Math ends the education careers of thousands of community college students. A few schools are trying something new

It’s 7:15 on a cold gray Monday morning in May at Linn-Benton Community College in northwestern Oregon. Math professor Michael Lopez, in a hoodie and jeans, a tape measure on his belt, paces in front of the 14 students in his “math for welders” class. “I’m your OSHA inspector,” he says. “Three sixteenths of an inch difference, you’re in violation. You’re going to get a fine.”

He’s just given them a project they might have to do on the job: figure out the rung spacing on an external steel ladder that attaches to a wall. Thousands of dollars are at stake in such builds, and they’re complicated: Some clients want the fewest possible rungs to save money, others a specific distance between steps. To pass inspection, rungs must be evenly spaced to within one sixteenth of an inch, the top rung exactly flush with the top of the wall.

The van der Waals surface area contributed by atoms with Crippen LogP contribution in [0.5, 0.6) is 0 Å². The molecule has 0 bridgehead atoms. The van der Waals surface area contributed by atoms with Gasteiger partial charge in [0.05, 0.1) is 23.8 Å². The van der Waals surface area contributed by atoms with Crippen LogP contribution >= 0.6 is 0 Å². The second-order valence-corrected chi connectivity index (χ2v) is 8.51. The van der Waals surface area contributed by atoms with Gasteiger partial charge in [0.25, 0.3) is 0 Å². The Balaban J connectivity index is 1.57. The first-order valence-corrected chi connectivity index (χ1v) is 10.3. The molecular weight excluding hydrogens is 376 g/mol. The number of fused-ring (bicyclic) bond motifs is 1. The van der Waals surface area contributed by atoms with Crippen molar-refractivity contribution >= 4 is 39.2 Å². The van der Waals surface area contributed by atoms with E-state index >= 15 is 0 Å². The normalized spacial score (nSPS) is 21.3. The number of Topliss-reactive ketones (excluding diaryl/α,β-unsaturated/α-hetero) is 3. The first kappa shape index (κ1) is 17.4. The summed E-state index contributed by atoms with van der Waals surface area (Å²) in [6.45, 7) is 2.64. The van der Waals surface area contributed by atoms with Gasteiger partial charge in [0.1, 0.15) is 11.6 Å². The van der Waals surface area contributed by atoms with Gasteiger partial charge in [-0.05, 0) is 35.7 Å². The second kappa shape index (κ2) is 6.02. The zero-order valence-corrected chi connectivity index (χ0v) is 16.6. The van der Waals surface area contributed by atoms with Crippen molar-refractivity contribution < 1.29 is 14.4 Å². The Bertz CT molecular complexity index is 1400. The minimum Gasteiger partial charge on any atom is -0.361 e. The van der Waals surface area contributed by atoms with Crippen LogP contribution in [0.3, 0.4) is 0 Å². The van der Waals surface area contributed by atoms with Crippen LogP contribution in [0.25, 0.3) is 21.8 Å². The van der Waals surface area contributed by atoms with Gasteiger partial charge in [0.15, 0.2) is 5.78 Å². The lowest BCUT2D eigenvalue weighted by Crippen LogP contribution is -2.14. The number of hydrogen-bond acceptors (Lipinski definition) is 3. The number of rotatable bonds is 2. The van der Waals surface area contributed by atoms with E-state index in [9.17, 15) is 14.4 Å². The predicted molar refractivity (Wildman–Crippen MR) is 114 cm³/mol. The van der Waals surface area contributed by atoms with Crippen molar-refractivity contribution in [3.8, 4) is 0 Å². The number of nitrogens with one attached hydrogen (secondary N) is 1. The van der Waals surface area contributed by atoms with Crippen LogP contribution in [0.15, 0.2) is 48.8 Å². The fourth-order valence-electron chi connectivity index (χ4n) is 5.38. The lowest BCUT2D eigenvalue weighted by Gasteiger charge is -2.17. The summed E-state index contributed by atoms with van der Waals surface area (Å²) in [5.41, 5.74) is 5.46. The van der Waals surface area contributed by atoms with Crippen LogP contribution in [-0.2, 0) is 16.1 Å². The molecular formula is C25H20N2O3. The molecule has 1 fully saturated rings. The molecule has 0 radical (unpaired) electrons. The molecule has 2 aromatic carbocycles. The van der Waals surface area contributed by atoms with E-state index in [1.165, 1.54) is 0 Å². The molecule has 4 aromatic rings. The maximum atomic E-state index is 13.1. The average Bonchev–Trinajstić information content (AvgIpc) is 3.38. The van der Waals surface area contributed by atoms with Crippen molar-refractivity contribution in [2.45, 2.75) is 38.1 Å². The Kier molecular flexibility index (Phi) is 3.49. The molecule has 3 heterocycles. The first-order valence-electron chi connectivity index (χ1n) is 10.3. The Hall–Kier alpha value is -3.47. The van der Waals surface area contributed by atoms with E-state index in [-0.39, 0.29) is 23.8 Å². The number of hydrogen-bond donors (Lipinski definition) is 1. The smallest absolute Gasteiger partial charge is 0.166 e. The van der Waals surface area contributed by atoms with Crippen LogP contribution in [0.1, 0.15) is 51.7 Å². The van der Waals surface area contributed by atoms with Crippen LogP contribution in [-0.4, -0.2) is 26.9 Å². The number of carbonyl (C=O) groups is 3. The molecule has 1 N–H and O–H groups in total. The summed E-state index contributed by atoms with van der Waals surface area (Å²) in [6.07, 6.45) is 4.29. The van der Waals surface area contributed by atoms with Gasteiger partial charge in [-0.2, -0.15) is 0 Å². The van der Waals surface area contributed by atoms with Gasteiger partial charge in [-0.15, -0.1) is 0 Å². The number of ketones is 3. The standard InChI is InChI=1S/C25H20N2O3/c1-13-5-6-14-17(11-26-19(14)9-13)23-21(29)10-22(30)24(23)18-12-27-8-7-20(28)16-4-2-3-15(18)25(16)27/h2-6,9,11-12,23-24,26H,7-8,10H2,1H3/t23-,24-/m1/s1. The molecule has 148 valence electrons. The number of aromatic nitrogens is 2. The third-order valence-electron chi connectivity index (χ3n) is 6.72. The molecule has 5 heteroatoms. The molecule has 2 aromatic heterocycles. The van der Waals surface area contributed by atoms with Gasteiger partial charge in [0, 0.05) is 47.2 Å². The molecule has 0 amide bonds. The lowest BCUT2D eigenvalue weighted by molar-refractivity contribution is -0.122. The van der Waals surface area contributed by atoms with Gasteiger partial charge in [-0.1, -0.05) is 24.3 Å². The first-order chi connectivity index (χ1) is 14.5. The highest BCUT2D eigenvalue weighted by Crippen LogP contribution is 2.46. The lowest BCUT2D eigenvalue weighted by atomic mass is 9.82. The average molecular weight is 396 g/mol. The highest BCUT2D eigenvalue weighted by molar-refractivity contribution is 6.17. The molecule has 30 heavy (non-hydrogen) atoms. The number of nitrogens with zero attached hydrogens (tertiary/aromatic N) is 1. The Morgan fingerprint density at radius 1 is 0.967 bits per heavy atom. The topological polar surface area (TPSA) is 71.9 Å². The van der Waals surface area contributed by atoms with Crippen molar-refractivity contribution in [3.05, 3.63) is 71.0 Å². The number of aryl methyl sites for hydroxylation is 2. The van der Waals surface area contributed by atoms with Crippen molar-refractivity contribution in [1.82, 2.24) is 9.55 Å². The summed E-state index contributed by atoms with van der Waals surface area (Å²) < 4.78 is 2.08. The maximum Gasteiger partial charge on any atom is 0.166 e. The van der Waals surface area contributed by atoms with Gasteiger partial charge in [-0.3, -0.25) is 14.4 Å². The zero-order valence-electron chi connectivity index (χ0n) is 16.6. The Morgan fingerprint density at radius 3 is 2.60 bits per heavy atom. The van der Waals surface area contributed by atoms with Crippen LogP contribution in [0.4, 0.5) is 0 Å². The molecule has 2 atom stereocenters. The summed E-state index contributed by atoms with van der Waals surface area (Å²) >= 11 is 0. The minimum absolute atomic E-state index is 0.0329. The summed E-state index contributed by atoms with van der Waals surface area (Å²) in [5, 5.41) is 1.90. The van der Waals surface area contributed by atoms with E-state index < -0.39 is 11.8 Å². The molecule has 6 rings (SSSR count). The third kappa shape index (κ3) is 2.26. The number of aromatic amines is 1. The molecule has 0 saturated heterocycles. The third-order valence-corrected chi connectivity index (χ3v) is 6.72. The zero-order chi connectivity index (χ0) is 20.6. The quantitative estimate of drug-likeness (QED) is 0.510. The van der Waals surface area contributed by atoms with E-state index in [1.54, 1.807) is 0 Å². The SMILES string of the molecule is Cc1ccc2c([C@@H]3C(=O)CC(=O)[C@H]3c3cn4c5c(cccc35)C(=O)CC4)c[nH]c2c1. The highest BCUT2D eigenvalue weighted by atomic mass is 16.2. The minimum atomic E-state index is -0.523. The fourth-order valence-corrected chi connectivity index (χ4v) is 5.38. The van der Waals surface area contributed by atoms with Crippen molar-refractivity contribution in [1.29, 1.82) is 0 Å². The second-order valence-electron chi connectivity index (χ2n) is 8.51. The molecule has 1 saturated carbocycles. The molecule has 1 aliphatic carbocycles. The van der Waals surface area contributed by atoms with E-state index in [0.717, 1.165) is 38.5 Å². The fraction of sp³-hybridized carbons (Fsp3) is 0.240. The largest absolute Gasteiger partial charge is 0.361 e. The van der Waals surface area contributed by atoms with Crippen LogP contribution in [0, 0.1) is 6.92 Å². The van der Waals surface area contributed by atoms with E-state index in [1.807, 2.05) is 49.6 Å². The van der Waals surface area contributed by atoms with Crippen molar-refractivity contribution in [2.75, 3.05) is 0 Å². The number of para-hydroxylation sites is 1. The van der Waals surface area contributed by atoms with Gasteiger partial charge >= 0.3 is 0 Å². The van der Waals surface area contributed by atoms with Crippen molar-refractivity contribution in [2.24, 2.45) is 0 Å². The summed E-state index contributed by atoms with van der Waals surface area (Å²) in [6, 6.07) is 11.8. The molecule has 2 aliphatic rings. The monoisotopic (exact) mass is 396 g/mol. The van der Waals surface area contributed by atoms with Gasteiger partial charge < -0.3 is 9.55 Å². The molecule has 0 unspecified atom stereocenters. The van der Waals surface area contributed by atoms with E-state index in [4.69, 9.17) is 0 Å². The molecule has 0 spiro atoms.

Read more from The Hechinger Report.


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